You may have heard reports of recent wolf sightings in Connecticut. Or, maybe you saw something that looked like a wolf yourself.
In either case, I’ve sure you’re looking for some more information. This article will cover everything you need to know about wolves in CT.
We’ll also touch on the difference between a wolf, a coywolf, and a coyote, plus what to do if you encounter one. So let’s dive in.
Are there Wolves in CT?
There are currently no known wolves in Connecticut. The last confirmed wolf was seen in the 1700s, however, there are thousands of coywolves in the state (more on this in a minute).
To this day, people still occasionally report wolf sightings in CT, but this is most likely just misidentification. Wolves, coyotes, coywolves, and foxes all have similar features and are easy to mix up.
If you’re trying to identify a wolf, there are some clear things you need to look out for. Here are some of the differences between a wolf and a coyote.
- Wolves are much larger than coyotes. Wolves are usually about 30 inches tall, which is nearly a foot taller the coyotes. This difference in height is very noticeable.
- To go along with height, wolves are thicker as well. Wolves can weigh up to 150 pounds while coyotes max out at around 40 pounds.
- A wolf’s fur is typically a bit darker than a coyote’s.
- Wolves have much wider snouts than coyotes.
- A wolf’s howl is much deeper than a coyote’s. A coyote tends to bark more.
Wolves also hunt and live in packs of 5 to 10, while coyotes are typically found alone (or in a loose pairs). So, if you see a wolf-like animal in CT traveling alone, it’s probably a coyote.
Are there Coywolves in CT?
Although wolves are no longer found in Connecticut, coywolves are very common. In fact, the estimated population of coywolves in CT is between 3,000 and 5,000. But, what exactly is a coywolf?
Most wild canines are a mix between coyotes, gray wolves, eastern wolves, and dogs. A coywolf is an animal that is predominately a mix between a wolf and a coyote, hence the name coywolf. Coywolves have also been referred to as eastern coyotes, but that name is misleading since they are a genetic mix between wolves and coyotes.
Coywolves are about the same size as coyotes, however, their behavior (at least in the Connecticut region) is more similar to wolves. They have a much larger home range than the typical coyote and live in packs of 3 to 5 members (coyotes don’t live in packs).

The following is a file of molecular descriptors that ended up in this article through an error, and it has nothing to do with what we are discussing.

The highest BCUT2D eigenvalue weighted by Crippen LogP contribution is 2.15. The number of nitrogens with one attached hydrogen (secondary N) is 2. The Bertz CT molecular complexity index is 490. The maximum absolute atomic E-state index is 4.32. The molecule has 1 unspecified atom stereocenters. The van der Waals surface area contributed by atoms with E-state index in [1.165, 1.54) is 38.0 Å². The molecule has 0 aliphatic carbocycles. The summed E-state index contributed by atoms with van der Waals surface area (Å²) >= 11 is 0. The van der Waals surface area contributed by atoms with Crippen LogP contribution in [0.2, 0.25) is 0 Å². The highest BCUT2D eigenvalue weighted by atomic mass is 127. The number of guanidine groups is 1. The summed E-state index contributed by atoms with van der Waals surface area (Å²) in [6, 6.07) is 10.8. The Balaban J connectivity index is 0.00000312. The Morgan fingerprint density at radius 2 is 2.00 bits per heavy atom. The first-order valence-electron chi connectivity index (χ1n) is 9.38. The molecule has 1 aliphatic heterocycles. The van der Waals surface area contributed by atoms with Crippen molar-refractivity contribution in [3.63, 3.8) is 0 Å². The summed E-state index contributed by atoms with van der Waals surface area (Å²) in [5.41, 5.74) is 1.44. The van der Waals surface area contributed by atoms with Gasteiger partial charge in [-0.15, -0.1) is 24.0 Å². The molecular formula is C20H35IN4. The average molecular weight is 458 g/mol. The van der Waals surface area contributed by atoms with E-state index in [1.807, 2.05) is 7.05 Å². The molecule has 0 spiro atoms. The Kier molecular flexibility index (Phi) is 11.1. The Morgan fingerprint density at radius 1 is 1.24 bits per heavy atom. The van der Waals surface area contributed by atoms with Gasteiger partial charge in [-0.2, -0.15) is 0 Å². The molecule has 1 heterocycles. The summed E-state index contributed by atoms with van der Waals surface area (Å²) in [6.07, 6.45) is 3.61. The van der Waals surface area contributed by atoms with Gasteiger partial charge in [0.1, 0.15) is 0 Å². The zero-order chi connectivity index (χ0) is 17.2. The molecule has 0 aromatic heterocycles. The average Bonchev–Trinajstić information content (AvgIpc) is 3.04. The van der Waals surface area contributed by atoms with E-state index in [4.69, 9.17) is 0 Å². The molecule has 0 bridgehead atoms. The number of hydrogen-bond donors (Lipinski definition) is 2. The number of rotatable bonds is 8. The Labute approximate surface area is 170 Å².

Coywolves aren’t usually dangerous to humans, however, they can bite dogs and small children. To scare them away, you should try to be as big and loud as possible. Throwing rocks can also scare them away. Just don’t turn your back or run.
Recent Wolf Sightings in Connecticut (Likely a Coyote)
As I mentioned earlier, any recent wolf sighting in CT is most likely a case of misidentification. However, it’s not impossible for a wolf to live in Connecticut.
In 2008, a gray wolf was killed in western Massachusetts only a few miles from the Connecticut border. It was the first time a gray wolf was confirmed to be spotted in New England in over 200 years.
It isn’t completely clear where the wolf originally came from, but it’s believed that it traveled south from Canada. Wolves often travel hundreds of miles to find food and establish territory, so it’s not out of the realm of possibility that this can happen again.
But with that being said, Connecticut isn’t an ideal habitat for wolves. They require 50 to 100 square miles of wild terrain to be able to survive in any large numbers. That simply isn’t possible in Connecticut considering we’re the 5th most densely populated state. There are just too many roads for wolves to thrive.
When did the Wolves leave Connecticut?
Wolves were once common in New England, but Connecticut’s wolf population plummeted in the mid-1700s. This was due to both hunting and the clearing of woods as the land was developed.
There’s an old Connecticut story about a revolutionary war hero named Isreal Putman, who killed the last wolf in the state. It’s said that the wolf routinely entered the yard of farmers and ate their livestock. Israel then tracked the wolf back to its den with his dog, and killed it.
Although a great story, it’s highly unlikely that was the last Connecticut wolf. The animals were probably dwindling in numbers around that time and went extinct shortly after.
CT Wolves – They are no longer Found in Connecticut
Connecticut wolves have been wiped out for quite some time. However, coywolves have since taken their place in the ecosystem. If you see something that looks like a wolf, it’s probably a coyote, coywolf, or a fox. CT wolves can make a comeback, but it’s very unlikely.